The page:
6. The great thing about well chosen jewelry is that you will most likely have it for a very long time. I have an antique locket that I bought as a teenager. Now nearly fifty years later I can still wear it. I also have a gold bracelet that I bought over thirty years ago at a craft market. As Virginia suggested artisans can be an excellent source of jewelry if that is your style. I live in a retirement community that has a craft fair twice a year. In my community, there are many artisans that sell at reasonable prices. Most do it as a hobby and not to support themselves. I have purchased many beautiful pieces at good prices. Most of my pieces are in silver since the community has a Silver & Lapidary studio for residents. If there is a retirement community nearby you should check it out.

  7. Good advice from several of the above commenters and you too Janice. Almost all of my jewelry is locally made and many are signed pieces worthy to be called museum pieces. I have to add that my husband buys most of my jewelry as presents. Yes, he has a good eye and most of them become favorites, although there have been a few duds.
    I mix my jewelry that I am wearing--I may wear earrings of ivory and a silver bracelet at the same time.

  8. Janice, you must have spent ages finding these examples for comparison, and what useful comparisons they are! An excellent illustration of how careful shopping can produce a fine result, even on a budget. I totally agree with you and the other commentators that it's possible and fun to buy perfectly good jewellery inexpensively. Other possible sources are museum and art gallery shops - they can be pricey but sometimes there's a little something quite delightful that meets the case without breaking the bank.

  9. Hi Janice. I look at your website almost every day. I love fashion but am really trying to dress to compliment my body shape which is rather boyish. Anyway - didn't Chanel say, "“Costume jewelry is not made to give women an aura of wealth,
    but to make them beautiful" ? I remember saying this to two of my older sisters because since we were immigrants and left everything behind when we were small, they will only wear real jewels. I guess for them it is a sign of success and maybe security too? (I do remember buying some real gold earrings when I had my first job in the 80s and they were not cheap so I guess they did symbolize success to me.)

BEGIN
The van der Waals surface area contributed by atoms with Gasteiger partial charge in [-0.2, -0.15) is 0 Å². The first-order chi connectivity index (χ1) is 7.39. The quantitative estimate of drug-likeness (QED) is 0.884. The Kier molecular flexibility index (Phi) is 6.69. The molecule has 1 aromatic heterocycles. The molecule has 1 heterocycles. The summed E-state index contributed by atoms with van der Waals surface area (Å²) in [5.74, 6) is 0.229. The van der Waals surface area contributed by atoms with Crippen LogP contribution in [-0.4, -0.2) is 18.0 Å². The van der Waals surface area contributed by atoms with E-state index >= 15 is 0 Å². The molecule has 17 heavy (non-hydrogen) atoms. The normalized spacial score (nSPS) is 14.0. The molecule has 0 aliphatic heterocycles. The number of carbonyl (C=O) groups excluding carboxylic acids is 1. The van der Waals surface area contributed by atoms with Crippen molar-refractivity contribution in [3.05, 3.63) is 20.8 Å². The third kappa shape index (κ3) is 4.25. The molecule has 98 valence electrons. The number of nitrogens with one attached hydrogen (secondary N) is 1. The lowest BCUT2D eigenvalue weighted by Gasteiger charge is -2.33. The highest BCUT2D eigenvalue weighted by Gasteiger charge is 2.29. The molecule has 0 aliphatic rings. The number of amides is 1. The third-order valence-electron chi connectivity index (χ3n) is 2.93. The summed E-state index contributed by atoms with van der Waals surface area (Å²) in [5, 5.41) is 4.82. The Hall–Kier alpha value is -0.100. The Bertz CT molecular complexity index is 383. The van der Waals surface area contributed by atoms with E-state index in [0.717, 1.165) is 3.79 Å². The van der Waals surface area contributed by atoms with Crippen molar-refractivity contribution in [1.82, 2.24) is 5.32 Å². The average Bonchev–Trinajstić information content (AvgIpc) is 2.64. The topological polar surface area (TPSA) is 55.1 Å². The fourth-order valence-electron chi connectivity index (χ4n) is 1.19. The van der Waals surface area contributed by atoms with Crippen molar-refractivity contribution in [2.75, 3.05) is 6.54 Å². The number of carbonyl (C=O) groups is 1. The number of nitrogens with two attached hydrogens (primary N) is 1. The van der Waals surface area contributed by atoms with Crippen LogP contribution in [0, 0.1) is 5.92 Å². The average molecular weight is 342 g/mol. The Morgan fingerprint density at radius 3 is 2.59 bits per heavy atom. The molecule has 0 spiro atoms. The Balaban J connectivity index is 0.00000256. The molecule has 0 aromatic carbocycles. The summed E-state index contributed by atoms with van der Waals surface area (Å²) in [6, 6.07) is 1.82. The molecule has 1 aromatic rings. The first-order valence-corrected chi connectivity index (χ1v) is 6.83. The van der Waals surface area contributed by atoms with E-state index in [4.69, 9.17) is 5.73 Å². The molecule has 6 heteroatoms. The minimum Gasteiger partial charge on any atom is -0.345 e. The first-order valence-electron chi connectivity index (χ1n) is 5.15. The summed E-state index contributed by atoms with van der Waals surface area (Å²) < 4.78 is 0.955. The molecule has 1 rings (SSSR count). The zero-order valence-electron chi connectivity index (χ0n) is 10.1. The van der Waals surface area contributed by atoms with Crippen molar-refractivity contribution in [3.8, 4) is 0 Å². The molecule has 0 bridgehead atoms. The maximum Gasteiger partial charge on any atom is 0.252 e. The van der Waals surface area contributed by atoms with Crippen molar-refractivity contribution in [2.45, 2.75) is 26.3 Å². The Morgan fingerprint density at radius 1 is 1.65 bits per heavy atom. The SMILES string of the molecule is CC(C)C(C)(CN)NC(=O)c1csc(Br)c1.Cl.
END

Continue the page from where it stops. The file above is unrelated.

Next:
As for myself - I love fake. You don't worry about losing it and can change styles when you want. There is also a local bead shop and I have made a few things too.

    I bought a set of faux druzy earrings from Joan Rivers a few years ago - I really miss seeing her on QVC - and when I wear those earrings, people everywhere ask me what I am wearing. They add color and sparkle to the plainest outfit. They are much lighter than real druzy which I love.
    - Maggie

  10. Good for you for sleuthing out less costly pieces! And (you know this is coming), I'd only buy real pearls. Fake pearls have no orient, so therefore, no depth, no mystery. Genuine pearls do not cost the earth, especially for the freshwaters. For example, see this pair of freshwater and topaz earrings, set in 14k for about $207 (with the current sale), and look at the play of colour and luster there.

  11. I am more than happy to tell people that my earrings are fake. I do like real stones in my earrings sometimes but they are heavy. I have a few pairs of artisan silver drops in different designs and in different colored stones but they are heavy. Also, I live in a cold climate now and metal earrings get cold rather quickly. I just keep in my endless hoops in 24/7 and go crazy with the scarves.
    Except for a few pairs of my larger gold earrings and artisan silver earrings, I donated most of my costume and less expensive real jewelry to the resale shop at the senior center in my town and to one of the local churches for their jewelry and trinkets table at their plant and flower sale in the spring.
    - Maggie